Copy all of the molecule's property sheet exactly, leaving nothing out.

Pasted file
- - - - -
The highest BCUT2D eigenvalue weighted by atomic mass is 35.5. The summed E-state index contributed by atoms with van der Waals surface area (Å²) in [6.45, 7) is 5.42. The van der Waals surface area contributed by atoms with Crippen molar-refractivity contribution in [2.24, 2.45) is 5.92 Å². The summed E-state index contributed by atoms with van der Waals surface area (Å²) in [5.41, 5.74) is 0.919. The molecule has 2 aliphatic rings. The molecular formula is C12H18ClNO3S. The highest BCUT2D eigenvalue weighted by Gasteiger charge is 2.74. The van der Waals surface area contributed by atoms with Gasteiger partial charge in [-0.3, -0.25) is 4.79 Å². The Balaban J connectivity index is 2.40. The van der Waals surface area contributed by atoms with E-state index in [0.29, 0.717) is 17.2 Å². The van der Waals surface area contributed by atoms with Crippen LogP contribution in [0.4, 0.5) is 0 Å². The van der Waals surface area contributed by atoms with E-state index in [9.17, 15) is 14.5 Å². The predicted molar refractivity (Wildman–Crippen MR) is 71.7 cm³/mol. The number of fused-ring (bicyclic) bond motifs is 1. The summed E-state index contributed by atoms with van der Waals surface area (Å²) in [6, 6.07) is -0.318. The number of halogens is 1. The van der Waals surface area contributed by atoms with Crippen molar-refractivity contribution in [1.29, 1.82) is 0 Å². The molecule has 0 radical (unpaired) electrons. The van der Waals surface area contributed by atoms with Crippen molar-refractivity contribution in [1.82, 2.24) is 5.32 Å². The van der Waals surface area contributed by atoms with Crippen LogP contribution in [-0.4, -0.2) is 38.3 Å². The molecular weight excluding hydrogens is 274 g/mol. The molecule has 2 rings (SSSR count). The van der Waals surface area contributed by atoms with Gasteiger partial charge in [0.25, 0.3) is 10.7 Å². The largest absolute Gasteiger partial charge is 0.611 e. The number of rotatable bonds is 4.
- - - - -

The highest BCUT2D eigenvalue weighted by atomic mass is 35.5. The summed E-state index contributed by atoms with van der Waals surface area (Å²) in [6.45, 7) is 5.42. The van der Waals surface area contributed by atoms with Crippen molar-refractivity contribution in [2.24, 2.45) is 5.92 Å². The summed E-state index contributed by atoms with van der Waals surface area (Å²) in [5.41, 5.74) is 0.919. The molecule has 2 aliphatic rings. The molecular formula is C12H18ClNO3S. The highest BCUT2D eigenvalue weighted by Gasteiger charge is 2.74. The van der Waals surface area contributed by atoms with Gasteiger partial charge in [-0.3, -0.25) is 4.79 Å². The Balaban J connectivity index is 2.40. The van der Waals surface area contributed by atoms with E-state index in [0.29, 0.717) is 17.2 Å². The van der Waals surface area contributed by atoms with Crippen LogP contribution in [0.4, 0.5) is 0 Å². The van der Waals surface area contributed by atoms with E-state index in [9.17, 15) is 14.5 Å². The predicted molar refractivity (Wildman–Crippen MR) is 71.7 cm³/mol. The number of fused-ring (bicyclic) bond motifs is 1. The summed E-state index contributed by atoms with van der Waals surface area (Å²) in [6, 6.07) is -0.318. The number of halogens is 1. The van der Waals surface area contributed by atoms with Crippen molar-refractivity contribution in [1.29, 1.82) is 0 Å². The molecule has 0 radical (unpaired) electrons. The van der Waals surface area contributed by atoms with Crippen molar-refractivity contribution in [1.82, 2.24) is 5.32 Å². The van der Waals surface area contributed by atoms with Crippen LogP contribution in [-0.4, -0.2) is 38.3 Å². The molecular weight excluding hydrogens is 274 g/mol. The molecule has 2 rings (SSSR count). The van der Waals surface area contributed by atoms with Gasteiger partial charge in [0.25, 0.3) is 10.7 Å². The largest absolute Gasteiger partial charge is 0.611 e. The number of rotatable bonds is 4.